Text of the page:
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I came across a serious issue with Yahoo! Mail that I hope someone would help to fix or raise awareness for.

I wanted to create an account on Yahoo! Mail. I entered my phone number to the Yahoo! login, and it asked me if I wanted to receive an access key. So I did that, and typed in the access key... Surprise, I logged in ACCIDENTALLY to the Yahoo! Mail of the previous owner of my current phone number! Someone had used the same phone number years ago and connected it to his Yahoo! mail, and once he stopped using the phone number it eventually was bought by me, and I used this phone number to gain access to his email! Yahoo! didn't even ask me for a name or email, just access to the phone number, and I was able to access his email. I immediately logged out.

Is this a normal thing? Looks like a very serious privacy issue... and Yahoo! could fix it just by requiring the person to enter the full name or email.

  • This is a known issue, its why people are so against 2FA based on phone numbers – TheHidden Feb 24 at 11:38
  • Had you used this number for your account before or was this a new account? How did you receive the access key? Text message? – schroeder Feb 24 at 11:40
  • Thanks for your quick replies! @TheHidden, please suggest some things we can do to inform Yahoo! of the seriousness of this. schroeder This was a new account. – Jack Patrick Feb 24 at 11:41
  • @TheHidden this is a different issue. The username is the number. This isn't even 2FA, this is "1.5FA" – schroeder Feb 24 at 11:41
  • Mr. Shroeder, I appreciate your helpful replies. Would there be anything we can possibly do to make Yahoo! change this? – Jack Patrick Feb 24 at 11:43
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This is a fundamental flaw in their system design. They are using a phone number as the username, and phone numbers, obviously, can change hands. They then send what amounts to be a password to the number without any authentication.

Just having the number, not even the original user's device, is enough to log in.

One could say that this is similar to using email addresses as usernames (because password reset tokens can be sent to the email), but email is protected by its own authentication. Over time, emails might also be abandoned and picked up by others, but that's not as common and changing numbers. And it is possible to clone phones and get access to numbers.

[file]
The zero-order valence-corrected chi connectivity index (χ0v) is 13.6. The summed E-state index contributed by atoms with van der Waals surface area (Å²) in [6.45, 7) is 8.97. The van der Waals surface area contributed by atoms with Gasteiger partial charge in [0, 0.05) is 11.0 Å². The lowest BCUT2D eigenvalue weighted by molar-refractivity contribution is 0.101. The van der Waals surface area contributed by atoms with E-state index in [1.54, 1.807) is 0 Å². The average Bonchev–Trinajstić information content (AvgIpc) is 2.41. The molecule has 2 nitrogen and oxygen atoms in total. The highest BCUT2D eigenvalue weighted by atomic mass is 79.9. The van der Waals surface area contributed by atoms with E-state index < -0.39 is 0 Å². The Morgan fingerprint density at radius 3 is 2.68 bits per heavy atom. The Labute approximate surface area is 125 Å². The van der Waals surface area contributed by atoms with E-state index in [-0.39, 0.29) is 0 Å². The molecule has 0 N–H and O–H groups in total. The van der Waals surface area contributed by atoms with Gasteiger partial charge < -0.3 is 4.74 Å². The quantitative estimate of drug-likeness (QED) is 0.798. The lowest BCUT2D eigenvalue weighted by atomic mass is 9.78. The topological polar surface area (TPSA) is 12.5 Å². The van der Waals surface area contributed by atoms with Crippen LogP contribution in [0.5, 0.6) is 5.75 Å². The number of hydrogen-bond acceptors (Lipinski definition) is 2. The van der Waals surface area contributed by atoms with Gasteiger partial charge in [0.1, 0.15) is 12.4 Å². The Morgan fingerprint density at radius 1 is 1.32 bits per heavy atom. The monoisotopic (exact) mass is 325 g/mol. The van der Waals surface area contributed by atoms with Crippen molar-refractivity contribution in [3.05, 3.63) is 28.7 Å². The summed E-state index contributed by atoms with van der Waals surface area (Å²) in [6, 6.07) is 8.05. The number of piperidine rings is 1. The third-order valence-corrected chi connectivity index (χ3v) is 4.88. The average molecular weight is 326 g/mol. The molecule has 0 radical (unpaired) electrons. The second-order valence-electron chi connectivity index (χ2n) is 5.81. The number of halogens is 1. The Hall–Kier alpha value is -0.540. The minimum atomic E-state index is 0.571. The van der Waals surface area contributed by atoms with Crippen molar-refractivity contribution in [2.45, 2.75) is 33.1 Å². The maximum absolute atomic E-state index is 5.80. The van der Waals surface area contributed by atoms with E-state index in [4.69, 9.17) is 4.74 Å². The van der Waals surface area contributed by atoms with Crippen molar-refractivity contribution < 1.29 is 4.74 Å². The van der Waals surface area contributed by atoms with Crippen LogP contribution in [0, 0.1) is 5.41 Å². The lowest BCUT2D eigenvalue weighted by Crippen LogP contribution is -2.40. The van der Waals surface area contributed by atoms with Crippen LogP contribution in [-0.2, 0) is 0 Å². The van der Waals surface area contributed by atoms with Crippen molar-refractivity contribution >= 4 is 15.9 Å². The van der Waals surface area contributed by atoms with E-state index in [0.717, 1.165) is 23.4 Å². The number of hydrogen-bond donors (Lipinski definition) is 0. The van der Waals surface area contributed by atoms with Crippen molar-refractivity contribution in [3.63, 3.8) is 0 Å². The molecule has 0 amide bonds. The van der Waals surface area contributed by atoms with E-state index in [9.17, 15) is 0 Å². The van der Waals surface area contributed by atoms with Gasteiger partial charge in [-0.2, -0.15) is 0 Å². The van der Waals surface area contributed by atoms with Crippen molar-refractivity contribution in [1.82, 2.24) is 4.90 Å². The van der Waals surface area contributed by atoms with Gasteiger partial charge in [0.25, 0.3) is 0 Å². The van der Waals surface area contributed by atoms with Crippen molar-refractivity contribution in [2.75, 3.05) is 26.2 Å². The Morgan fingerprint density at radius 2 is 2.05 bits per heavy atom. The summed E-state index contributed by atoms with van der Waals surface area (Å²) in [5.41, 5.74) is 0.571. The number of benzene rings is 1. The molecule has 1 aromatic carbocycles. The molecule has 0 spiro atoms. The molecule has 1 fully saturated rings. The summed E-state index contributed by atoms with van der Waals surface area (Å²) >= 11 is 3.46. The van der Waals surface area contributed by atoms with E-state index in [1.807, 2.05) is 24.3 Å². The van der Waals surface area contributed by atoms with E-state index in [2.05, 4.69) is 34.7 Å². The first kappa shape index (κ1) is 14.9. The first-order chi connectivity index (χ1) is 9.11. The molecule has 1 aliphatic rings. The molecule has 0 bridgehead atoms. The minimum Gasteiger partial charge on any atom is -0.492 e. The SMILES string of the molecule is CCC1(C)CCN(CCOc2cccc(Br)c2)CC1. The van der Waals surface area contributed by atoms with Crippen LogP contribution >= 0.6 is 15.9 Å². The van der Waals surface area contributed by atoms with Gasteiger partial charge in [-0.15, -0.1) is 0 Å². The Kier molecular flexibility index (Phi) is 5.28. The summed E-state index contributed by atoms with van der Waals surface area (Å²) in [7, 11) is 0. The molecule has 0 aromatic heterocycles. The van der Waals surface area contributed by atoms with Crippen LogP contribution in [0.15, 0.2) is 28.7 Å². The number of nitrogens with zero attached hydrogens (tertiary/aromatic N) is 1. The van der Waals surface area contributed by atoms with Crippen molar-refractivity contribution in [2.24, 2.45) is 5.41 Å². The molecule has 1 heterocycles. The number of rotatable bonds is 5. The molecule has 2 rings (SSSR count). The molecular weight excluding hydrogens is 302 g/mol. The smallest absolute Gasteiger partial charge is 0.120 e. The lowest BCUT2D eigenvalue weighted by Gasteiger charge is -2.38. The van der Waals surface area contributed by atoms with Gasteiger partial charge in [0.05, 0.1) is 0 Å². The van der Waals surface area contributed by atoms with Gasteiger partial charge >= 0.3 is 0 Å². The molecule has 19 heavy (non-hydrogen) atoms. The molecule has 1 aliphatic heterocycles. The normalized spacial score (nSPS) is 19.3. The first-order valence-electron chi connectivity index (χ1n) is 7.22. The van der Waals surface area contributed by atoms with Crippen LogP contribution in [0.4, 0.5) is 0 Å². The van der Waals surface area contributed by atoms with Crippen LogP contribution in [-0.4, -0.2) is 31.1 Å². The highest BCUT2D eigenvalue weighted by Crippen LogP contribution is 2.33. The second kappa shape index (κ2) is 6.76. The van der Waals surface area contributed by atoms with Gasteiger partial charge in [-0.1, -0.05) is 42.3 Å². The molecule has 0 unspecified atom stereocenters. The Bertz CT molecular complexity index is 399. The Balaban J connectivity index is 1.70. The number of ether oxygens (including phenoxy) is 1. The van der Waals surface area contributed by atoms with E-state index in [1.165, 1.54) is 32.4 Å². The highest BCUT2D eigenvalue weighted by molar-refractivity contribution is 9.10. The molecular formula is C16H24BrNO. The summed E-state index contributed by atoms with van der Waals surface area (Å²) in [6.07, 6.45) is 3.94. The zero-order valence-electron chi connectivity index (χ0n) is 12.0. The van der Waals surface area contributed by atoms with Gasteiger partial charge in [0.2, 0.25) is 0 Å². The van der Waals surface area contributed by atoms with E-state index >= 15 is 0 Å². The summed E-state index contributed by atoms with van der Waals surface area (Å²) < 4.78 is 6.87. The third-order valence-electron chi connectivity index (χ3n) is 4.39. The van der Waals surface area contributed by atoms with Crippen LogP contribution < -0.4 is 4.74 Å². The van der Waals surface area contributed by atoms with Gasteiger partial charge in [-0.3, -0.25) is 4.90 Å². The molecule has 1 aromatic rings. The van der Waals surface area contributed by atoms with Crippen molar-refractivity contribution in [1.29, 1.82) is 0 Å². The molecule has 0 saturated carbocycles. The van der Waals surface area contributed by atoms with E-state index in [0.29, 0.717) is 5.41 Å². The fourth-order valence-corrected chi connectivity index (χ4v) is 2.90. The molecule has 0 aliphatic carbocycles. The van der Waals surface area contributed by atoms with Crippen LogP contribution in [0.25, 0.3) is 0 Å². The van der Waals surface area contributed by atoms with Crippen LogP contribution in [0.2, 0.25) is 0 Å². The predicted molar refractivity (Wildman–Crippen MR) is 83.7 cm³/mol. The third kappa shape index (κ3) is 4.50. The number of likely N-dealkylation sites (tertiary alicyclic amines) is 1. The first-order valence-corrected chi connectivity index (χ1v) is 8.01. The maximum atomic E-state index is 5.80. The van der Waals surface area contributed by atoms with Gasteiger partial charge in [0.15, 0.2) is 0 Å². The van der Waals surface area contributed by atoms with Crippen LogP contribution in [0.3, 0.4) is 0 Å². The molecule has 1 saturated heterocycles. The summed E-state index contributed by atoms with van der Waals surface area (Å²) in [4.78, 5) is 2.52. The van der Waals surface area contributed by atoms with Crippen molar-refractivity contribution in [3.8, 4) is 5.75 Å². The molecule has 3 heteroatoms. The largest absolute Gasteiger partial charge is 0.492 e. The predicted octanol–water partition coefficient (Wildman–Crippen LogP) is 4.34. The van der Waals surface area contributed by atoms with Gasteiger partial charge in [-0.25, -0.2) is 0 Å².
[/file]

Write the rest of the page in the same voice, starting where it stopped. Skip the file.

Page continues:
So, yes, this is an oddly rookie mistake on their part in overvaluing phone numbers. And they send the code without authenticating the password first.

Can this be fixed? Sure, but not as easily as you might think. This approach (phone as username) should not be fixed, this should be stripped from their system. And codes should only be sent after the password has been authenticated.

How do we inform Yahoo!? They know. They can't not know.

How do we force them to fix it? We can't.

Our response as consumers? Use a better email provider.

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  • Thank you for your answer. Well, I think that simply requiring the user to enter his full name or email address would fix it, no? That is a simple solution. I do hope that Yahoo knows about this and fix it. If there is something you can do, please consider doing so. I appreciate your help once again. – Jack Patrick Feb 24 at 11:56
  • Name and email are public info. If you know the number, one could get the previous person's name (phone books, contact lists, LinkedIn profile, etc.). There needs to be an authentication step. And no, there is nothing I can do. Even if I knew the CISO personally, it's not a simple fix. – schroeder Feb 24 at 11:58
  • Thanks again, but the person wouldn't know the email and full name BEFORE having access to the email - since the only info he had back then would have been the phone number of the previous owner. Is there any privacy/tech expert I may contact in this regard? I will also attempt to message Yahoo customer service. Edit: true, but name and email aren't always public info, but good points. – Jack Patrick Feb 24 at 12:00
  • Read my comment. By knowing the number, you can also discover the previous owner's name/email. That's before you get access to their Yahoo email. This is a place for privacy/tech experts. What do you want to ask them? – schroeder Feb 24 at 12:08
  • I see what you mean, thanks. 1) what would you say is a good solution that Yahoo could adopt? 2) if you were in such a situation and you had forgotten your Yahoo! email, and your old phone number now belongs to someone else, what measures would you take to protect your privacy? – Jack Patrick Feb 24 at 13:08
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See if you can use Google Voice as your SMS phone number.

Google Voice accounts are not susceptible to SIM Swapping or the normal SMS based attacks. It is still 1-factor -- which isn't great -- but that 1-factor can be secured by two factors (as it is tied to your Gmail account).

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